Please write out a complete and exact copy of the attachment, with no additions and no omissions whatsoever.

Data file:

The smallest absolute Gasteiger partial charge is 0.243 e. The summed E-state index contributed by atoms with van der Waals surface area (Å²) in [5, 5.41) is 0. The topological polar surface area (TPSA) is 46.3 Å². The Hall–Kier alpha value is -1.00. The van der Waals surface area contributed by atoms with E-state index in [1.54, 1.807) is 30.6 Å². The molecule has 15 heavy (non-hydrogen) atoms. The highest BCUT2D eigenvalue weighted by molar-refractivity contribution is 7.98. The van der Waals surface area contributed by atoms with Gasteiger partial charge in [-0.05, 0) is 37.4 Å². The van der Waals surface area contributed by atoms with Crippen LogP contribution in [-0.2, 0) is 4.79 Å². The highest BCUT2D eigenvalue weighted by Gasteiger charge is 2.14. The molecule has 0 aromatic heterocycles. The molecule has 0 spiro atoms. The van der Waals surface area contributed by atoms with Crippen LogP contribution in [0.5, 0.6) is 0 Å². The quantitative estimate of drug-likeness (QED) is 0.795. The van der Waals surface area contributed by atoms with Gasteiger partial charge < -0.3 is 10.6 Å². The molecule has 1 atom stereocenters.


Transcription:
The smallest absolute Gasteiger partial charge is 0.243 e. The summed E-state index contributed by atoms with van der Waals surface area (Å²) in [5, 5.41) is 0. The topological polar surface area (TPSA) is 46.3 Å². The Hall–Kier alpha value is -1.00. The van der Waals surface area contributed by atoms with E-state index in [1.54, 1.807) is 30.6 Å². The molecule has 15 heavy (non-hydrogen) atoms. The highest BCUT2D eigenvalue weighted by molar-refractivity contribution is 7.98. The van der Waals surface area contributed by atoms with Gasteiger partial charge in [-0.05, 0) is 37.4 Å². The van der Waals surface area contributed by atoms with Crippen LogP contribution in [-0.2, 0) is 4.79 Å². The highest BCUT2D eigenvalue weighted by Gasteiger charge is 2.14. The molecule has 0 aromatic heterocycles. The molecule has 0 spiro atoms. The van der Waals surface area contributed by atoms with Crippen LogP contribution in [0.5, 0.6) is 0 Å². The quantitative estimate of drug-likeness (QED) is 0.795. The van der Waals surface area contributed by atoms with Gasteiger partial charge < -0.3 is 10.6 Å². The molecule has 1 atom stereocenters.